Ubiquity Lab

Is customer centricity a dirty word, or your marketing super power?

We delve into the earth-shattering idea of actually listening to your customers. We jest, but in actual fact we mean truly listening, and it may just be your competitive advantage.

You’ve got to love jargon. And there’s been some mainstays for a few years now in the business world. Digital transformation anyone? Or how about corporate synergy, net-new, or move the needle?


Personally, my guilty pleasure is ‘utility’ – although it’s a cracker of a word, and I’ll continue to trot this out.


However, ‘customer centricity’ is the phrase that’s really starting to irk me – and not because I disagree with the sentiment of it, or its importance. But because it’s so flipping obvious. It’s a no-brainer and should be at the forefront of thinking and business decision making.


One of the better definitions of customer centricity comes from Harvard Business School’s Ranjay Gulati:

red heart painted on a blue wall
The catalyst for brand love is ensuring customers are at your core.
“Becoming customer-centric means looking at an enterprise from the outside-in rather than the inside-out — that is, through the lens of the customer rather than the producer. It’s about understanding what problems customers face in their lives and then providing mutually advantageous solutions,” Gulati said.

I wholeheartedly agree with this, but it’s also why I’m starting to roll my eyes when I hear it bandied around with corporate oblivion.


To be honest, I‘d suggest that customer centricity is still far more aspirational than tangible.


And until it’s embedded in your organisation’s DNA – strategy, planning, service and value proposition delivery – that’s unfortunately where it’s likely to stay.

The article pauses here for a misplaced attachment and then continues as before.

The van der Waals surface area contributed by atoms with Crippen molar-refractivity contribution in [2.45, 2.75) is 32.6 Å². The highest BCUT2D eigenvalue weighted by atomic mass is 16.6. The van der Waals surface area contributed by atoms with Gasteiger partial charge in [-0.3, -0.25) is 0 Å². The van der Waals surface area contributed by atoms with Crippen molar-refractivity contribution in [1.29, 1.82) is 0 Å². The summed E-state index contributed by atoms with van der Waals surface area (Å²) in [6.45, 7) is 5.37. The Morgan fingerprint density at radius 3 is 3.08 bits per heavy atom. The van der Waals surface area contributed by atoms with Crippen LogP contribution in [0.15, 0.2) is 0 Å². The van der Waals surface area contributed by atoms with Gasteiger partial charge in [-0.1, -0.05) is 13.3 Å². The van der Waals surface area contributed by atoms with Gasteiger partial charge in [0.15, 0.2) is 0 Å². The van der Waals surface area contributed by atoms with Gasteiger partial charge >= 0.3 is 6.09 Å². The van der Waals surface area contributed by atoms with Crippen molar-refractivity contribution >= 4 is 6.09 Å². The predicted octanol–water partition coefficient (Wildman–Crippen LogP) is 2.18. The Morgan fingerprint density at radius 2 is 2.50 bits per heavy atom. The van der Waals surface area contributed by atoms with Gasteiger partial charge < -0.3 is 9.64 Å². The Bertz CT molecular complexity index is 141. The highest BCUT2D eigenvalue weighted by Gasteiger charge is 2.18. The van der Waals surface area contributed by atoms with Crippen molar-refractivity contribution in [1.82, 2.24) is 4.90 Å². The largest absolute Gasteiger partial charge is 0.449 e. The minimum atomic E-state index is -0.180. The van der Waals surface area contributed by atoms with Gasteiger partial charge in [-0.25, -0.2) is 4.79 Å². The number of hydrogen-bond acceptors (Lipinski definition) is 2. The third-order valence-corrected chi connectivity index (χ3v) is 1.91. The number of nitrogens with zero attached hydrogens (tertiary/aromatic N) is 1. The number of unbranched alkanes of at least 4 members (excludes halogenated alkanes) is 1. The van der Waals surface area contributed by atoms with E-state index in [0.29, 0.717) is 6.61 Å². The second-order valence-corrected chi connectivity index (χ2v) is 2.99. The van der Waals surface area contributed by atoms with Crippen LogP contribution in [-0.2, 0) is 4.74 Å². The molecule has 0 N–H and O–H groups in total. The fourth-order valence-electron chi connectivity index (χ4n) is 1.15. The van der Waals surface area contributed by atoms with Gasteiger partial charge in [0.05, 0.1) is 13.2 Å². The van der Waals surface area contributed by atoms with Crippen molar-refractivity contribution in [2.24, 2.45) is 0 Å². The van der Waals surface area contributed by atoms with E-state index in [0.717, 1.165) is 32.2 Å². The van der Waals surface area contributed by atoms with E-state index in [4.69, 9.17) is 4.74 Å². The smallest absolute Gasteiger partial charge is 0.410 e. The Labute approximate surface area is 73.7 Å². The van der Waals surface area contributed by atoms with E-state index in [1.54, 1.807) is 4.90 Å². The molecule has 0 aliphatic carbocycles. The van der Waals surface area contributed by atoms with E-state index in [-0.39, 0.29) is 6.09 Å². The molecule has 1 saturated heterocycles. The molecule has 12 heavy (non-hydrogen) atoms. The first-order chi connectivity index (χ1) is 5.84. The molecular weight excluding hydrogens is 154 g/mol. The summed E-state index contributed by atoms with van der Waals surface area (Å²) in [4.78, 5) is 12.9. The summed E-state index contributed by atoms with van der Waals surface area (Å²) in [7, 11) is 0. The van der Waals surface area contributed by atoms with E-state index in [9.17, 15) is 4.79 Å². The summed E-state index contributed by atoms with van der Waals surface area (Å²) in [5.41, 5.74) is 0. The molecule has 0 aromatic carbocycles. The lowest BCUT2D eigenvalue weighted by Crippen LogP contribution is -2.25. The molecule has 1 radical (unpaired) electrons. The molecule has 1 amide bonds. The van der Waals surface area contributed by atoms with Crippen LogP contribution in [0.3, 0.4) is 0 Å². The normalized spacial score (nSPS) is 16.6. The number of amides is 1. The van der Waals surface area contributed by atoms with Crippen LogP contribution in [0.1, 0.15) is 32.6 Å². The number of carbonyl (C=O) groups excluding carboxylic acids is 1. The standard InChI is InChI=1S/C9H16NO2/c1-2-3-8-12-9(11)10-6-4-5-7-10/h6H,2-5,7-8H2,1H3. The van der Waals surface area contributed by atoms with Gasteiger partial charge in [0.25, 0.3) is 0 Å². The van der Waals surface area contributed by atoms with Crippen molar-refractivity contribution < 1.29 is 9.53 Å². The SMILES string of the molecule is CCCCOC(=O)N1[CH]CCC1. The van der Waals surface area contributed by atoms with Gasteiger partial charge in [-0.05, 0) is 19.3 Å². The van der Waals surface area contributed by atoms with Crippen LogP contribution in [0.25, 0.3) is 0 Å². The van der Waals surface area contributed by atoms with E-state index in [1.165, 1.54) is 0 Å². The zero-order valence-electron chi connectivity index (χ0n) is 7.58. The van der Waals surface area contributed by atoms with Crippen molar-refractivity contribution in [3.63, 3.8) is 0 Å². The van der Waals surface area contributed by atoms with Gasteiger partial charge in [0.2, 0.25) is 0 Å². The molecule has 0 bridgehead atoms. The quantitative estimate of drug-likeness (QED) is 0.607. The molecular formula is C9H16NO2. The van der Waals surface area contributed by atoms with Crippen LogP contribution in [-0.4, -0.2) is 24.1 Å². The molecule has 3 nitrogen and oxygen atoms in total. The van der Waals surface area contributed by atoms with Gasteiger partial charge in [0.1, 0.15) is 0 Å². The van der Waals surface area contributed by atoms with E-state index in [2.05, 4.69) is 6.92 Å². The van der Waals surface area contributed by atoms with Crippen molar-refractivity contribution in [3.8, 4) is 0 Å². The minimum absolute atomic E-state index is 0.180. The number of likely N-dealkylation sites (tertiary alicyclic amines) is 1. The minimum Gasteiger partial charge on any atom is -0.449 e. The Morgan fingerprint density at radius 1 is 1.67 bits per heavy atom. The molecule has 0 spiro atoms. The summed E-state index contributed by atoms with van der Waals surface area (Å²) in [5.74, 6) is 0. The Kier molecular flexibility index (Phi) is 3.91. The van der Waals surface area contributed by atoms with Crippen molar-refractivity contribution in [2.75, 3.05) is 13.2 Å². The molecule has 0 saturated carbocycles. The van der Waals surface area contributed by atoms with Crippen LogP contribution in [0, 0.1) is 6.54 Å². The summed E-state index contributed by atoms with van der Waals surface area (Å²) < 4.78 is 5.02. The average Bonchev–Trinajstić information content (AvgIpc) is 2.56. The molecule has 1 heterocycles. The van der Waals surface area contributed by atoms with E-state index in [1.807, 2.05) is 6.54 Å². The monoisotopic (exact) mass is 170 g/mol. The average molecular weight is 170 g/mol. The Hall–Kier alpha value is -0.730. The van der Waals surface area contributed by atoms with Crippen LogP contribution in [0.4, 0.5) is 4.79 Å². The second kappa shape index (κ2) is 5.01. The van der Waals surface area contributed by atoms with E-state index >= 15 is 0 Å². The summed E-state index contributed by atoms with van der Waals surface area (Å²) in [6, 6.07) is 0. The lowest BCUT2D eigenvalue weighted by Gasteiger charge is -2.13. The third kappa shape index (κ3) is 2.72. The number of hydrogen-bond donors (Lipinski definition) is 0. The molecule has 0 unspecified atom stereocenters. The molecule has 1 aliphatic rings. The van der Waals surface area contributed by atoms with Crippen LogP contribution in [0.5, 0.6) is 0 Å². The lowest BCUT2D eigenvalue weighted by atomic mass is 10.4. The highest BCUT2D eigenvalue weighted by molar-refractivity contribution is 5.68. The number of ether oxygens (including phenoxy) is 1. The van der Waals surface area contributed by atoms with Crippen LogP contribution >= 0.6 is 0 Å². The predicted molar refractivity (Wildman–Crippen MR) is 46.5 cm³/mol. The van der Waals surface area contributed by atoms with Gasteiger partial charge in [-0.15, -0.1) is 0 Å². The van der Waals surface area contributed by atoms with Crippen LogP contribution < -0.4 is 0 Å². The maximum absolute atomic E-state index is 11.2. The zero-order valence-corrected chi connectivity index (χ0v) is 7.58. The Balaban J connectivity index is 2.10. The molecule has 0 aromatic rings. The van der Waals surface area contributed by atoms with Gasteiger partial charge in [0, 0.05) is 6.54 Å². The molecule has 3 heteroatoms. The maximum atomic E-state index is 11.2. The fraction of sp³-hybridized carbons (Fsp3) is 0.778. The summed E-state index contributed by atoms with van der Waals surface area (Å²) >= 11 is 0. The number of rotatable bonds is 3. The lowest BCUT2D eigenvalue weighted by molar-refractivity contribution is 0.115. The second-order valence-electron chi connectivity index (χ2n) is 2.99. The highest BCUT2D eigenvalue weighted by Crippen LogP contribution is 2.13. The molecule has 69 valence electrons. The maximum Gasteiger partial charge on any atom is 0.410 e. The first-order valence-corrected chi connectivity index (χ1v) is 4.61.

How many times have you seen organisations appear to forget the central tenant of centricity when they work it into a strategy: it’s about the customer and their needs, not you or your business.


To be clear, when you ask the marketing team – at the end of the process – to find a compelling way to ‘sell’ the value and benefits of a product, which was primarily designed to enhance margin, you’re not operating with customers at your core.


Smart Company’s cheat sheet is a fairly succinct – albeit tongue in cheek – way to assess where you sit on the centricity fence:

This then begs the question of “how do we know what our customers think?” – which is a question I was asked at a presentation recently.

To say I was surprised is an understatement.  


My response was simple: “Ask them”.


Cue blank stare, and the need to elaborate.


Now I’m willing to bet this organisation may have customer centricity, brand love, or words to that effect detailed as a core strategic pillar.


But to be frank, if you’re solely looking at data, NPS or other survey results, you are not living the customer-centric ethos.


You cannot overstate the value and insight that you derive from sitting in a room with your customers, potential customers, and former customers.


Talk to them. Walk in their shoes.


Understand what you do well, and badly, from their perspective. Unpack their needs, emotional triggers and pain points.


We’ve done a multitude of these sessions, and the nuggets that come out of them blow people away. Here are a few verbatim examples (with the brands involved removed):

A boy looking surprised with a book open and open mouth

Too often, I suspect we forget the importance of talking to people who buy our products and services.


Great organisations don’t forget. If you look at marketing machines like Bunnings, Nike, GE and Warby Parker, they all have a deep understanding of their customer and delivering what they need.


They listen and act. And when you boil it down, that’s all that really matters.


It’s nonsensical developing a marketing strategy until you understand your audience.


Make it your 2019 mission to truly understand your customer, and to exceed their expectations. And feel free to use the jargon you love – utility anyone? – as long as it’s what your customers most want to hear.

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